Benjamin left a suitcase with a small amount of money in dollars and francs, which were changed into pesetas to pay for the funeral four days later. In the judge’s documentation the dead man’s possessions are listed as a suitcase leather, a gold watch, a pipe, a passport issued in Marseilles by the American Foreign Service, six passport photos, an X-ray, a pair of spectacles, various magazines, a number of letters, and a few papers, contents unknown, and some money. The medical certificate gave the cause of death as cerebral haemorrhage. Probably due to some confusion about his identity, Walter Benjamin was buried on 28 September in the Catholic section of Portbou cemetery, in a leased niche, number 563. In the summer of 1945, his remains were moved to the common burial ground.


In October 1940, four weeks after Benjamin’s death, Max Horkheimer sent a letter to the local authorities requesting precise details of the death of ‘the German gentleman’, thus providing a clue to his identity. Horkheimer received a reply noting the death from heart failure of Sr. Walter and that he had some few paperswith him. In October of the following year Hannah Arendt visited Portbou with the idea of paying her respects to her dead friend, but found no gravestone in the cemetery with his name and no one who could tell her anything, as she explained in a letter to Gershom Scholem: I have found nothing, his name was nowhere.


In Portbou Walter Benjamin put an end to seven years of exile and the possibility of a new future in America. For the local people, the death of the mysterious foreigner became shrouded in legend, but for others it was a freely chosen exit, an authentic rebellion against the Nazi terror by one of the most lucid thinkers of modernity. However, no aspect of Benjamin’s death is definitively closed. One hypothesis holds that Benjamin was killed by Stalinist agents (the full arguments of this hypothesis is collected by Stuart Jeffries in his article ‘Did Stalin’s killers liquidate Walter Benjamin’ (The Observer, 8 July 2003). What is more, his guide across the mountains, Lisa Fittko, who died in 2005, referred on many occasions to the suitcase with a manuscript that Benjamin jealously guarded as a valuable treasure. Did it contain his final manuscript? The suitcase was never found: its fate is unknown, and in the judge’s report of the property of the deceased there is no mention of any manuscript.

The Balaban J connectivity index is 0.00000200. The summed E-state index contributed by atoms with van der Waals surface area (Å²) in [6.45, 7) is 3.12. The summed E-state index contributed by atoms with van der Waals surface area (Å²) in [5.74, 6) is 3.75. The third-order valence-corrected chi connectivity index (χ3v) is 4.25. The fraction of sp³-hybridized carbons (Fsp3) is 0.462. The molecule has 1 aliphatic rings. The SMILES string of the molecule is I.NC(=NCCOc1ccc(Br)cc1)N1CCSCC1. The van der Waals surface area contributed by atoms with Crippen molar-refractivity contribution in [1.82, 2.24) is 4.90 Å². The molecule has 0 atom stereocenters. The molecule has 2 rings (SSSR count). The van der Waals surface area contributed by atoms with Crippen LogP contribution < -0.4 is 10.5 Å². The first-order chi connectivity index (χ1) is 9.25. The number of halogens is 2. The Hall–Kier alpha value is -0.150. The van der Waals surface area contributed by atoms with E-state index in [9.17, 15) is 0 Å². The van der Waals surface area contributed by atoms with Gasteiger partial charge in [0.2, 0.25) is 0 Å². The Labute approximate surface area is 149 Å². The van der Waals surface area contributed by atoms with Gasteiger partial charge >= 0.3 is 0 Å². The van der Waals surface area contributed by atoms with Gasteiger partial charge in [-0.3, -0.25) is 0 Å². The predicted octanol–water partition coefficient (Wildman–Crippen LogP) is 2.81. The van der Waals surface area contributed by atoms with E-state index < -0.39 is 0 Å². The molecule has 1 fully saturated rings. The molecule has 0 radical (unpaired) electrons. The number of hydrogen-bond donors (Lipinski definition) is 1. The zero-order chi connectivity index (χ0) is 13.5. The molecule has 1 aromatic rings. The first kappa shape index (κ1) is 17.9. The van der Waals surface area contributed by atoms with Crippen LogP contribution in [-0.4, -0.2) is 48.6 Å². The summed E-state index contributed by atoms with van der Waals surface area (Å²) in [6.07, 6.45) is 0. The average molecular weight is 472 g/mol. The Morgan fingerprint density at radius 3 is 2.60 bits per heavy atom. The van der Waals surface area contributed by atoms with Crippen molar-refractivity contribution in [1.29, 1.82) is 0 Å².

Angelus Novus is a watercolour painted by Paul Klee in 1920 which Walter Benjamin bought the same year and adopted as an emblem of his work. In Talmudic tradition anew angel is a creature created to sing a new song. In the Christian tradition, the Thomist strand of mediaeval scholasticism holds that each species of angel consists of a single individual.


If the intellectual stature of a mind is measured by the doors it has opened, Walter Benjamin is extraordinary: one of the great thinkers of modernity. Benjamin’s work has opened up new fields in literary studies, aesthetics and the theory of art, in sociology and social studies, in philosophy and history. His concepts and insights have illuminated much of our contemporary mental landscape: exile and memory, art and image, criticism, language, the city and urban life… The plaque in the cemetery at Portbou reads: German philosopher. Two of his great friends, the sociologist and philosopher Theodor Adorno and the mathematician and philosopher Gershom Scholem, would have agreed. Hannah Arendt thought differently; for her, Benjamin was a creative writer — ein Dichter.Essayist, literary critic, member of the Frankfurt School, unorthodox Marxist and translator of Balzac, Proust and Baudelaire: though he enjoyed no academic or public recognition in his lifetime, Walter Benjamin was prescient about the fate of the twentieth century as very few others were. He was a thinker on the borders, in every sense, as much in the issues he addressed and the intellectual approach he proposed as in his relationship with writing and language.


A writers’ writer, Benjamin’s work embodies a personal form of discourse, fragmentary, unfinished and deliberately unsystematic. He was able to move at will between many different styles (poetic, academic, aphoristic…), even inventing new genres with his postcards communicating condensed observations and the monumental archive of index cards with quotes and images he compiled for The Arcades Project. As he himself said of Proust and the multiplicity of his styles: All great works of literature either dissolve a genre or invent one: they are, in other words, special cases. Benjamin wrote every sentence as if it were the first. Or the last.